“I’m hesitating because had we stayed healthy, then I think that would be a viable question,” he said, referencing the injury that kept Elliott out for seven games. “But the fact is we had a tremendous storm that we had to handle. We weathered it, and now the storm is diminishing somewhat and now we’re starting to come out of our tents and we’re forging up the mountain. So the goal is still to get to the top of the mountain.

“Being No. 1 in the league is just part of that. And if we happen to get to that pit stop first, so be it, but if not we’re still trying to get to the top. That’s still the No. 1 goal.”

So who really wants the MacNaughton Cup? We’ll know in three weeks.

Trivial Matters

The Frozen Tundra Hockey Classic at Lambeau Field in Green Bay, Wis., last Saturday set a WCHA attendance record at 40,890. What arena hosted the game that holds the record for the largest attendance in a non-playoff game between WCHA teams? Answer below.

Always On Carle

Some would see this weekend’s series against Minnesota as the perfect time for Denver defenseman Matt Carle to step up and make his case for the Hobey Baker Award.

It’s a big series, it’s in Minneapolis and it’s against the nation’s second-best offense.

The thing is, he could do what he’s been doing all season and it probably still would get him noticed. That’s the thing about Carle, Gwozdecky said: There aren’t any nights off.

The Denver coach often talks about what he believes to be the fallacy of big players stepping up in big games. The way Gwozdecky sees it, it’s actually that those players compete at the same level every night while others’ performance dips under pressure.

“Matt Carle has been a symbol of consistency from, really, so early in his freshman year,” Gwozdecky said. “And he’s just gained a larger and a major role on our team this year as a captain. There’s not many guys who can log as much ice time as he does and still play so effectively, whether it’s from a defensive standpoint, whether it’s from an offensive standpoint, whether it’s special teams, you name it. He’s not only an exceptional athlete but the best defenseman I’ve ever coached and has contributed more to our program from day one than anybody else that we’ve ever had here.”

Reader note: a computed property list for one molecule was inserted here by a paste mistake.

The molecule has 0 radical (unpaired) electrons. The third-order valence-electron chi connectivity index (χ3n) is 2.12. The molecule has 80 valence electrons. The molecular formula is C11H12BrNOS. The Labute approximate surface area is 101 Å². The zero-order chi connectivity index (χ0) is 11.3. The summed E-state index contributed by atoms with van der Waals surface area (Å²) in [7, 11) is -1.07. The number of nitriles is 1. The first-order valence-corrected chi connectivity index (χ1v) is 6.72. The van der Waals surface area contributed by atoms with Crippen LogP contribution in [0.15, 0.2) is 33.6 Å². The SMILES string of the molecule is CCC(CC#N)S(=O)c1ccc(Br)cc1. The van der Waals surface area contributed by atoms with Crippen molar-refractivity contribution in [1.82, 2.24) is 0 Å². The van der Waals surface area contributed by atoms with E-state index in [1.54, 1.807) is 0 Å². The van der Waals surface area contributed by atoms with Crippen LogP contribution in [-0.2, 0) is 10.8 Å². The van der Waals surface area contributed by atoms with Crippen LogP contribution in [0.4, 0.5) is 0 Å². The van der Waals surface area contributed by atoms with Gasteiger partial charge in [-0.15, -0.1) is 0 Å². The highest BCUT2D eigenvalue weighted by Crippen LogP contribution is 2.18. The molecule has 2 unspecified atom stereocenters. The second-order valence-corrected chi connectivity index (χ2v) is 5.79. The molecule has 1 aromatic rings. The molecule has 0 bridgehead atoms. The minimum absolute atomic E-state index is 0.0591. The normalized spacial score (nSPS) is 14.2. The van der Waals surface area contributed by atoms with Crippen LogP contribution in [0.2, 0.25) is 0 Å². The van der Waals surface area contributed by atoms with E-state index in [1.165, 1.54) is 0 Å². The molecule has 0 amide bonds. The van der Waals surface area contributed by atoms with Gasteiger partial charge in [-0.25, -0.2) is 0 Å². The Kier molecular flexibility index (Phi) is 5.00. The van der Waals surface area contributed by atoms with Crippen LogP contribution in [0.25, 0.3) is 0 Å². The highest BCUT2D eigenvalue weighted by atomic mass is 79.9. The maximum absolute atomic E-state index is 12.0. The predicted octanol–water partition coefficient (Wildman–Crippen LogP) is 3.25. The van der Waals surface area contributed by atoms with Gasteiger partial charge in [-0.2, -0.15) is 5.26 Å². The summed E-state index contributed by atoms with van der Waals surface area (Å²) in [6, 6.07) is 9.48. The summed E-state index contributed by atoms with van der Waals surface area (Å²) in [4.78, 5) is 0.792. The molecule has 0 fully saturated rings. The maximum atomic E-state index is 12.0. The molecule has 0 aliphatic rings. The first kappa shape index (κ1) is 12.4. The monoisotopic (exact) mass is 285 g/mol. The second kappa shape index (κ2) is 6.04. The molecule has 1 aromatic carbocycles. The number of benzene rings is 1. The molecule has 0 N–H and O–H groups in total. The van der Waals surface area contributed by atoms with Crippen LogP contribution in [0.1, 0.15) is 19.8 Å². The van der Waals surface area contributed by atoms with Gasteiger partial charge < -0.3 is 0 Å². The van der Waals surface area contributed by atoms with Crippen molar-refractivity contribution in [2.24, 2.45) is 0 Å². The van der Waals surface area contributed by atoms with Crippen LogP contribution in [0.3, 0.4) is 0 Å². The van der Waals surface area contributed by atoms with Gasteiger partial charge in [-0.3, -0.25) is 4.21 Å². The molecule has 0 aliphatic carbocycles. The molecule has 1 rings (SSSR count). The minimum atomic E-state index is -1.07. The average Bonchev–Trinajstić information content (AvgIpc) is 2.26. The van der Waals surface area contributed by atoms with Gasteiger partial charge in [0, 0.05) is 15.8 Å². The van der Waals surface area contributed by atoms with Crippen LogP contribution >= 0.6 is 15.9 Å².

That’s heavy praise, but Carle’s presence on the ice goes to show that he deserves it. Lucia said Carle reminds him of Jordan Leopold, a Hobey winner in his senior season at Minnesota who also played physical, carried a heavy shot and had control all over the ice.

“As a defenseman, he just runs the show out there,” Lucia said. “He does it in the defensive end, he plays 30-plus minutes a game, he quarterbacks the power play. There’s just nothing he can’t do. That’s why, whenever he decides, he’s going to be playing in the National Hockey League. He’s going to be one of those guys that doesn’t spend any time in the minors.”

Carle has a three-point lead over teammate Paul Stastny atop the conference scoring race. The junior, who also leads in overall scoring, has nine goals and 38 points in the league.

And he has a fan in the coach he’ll see on the other bench this weekend.

“Guys like him are good for college hockey,” Lucia said. “You don’t like playing against him, but you appreciate him. I can’t sing his praises enough.”

Day to Remember

Think the Wisconsin players enjoyed the Frozen Tundra Hockey Classic last Saturday at Green Bay’s Lambeau Field?

Ask them whether they’d like to do it again.

“I’ll be back tomorrow,” Badgers captain Adam Burish said.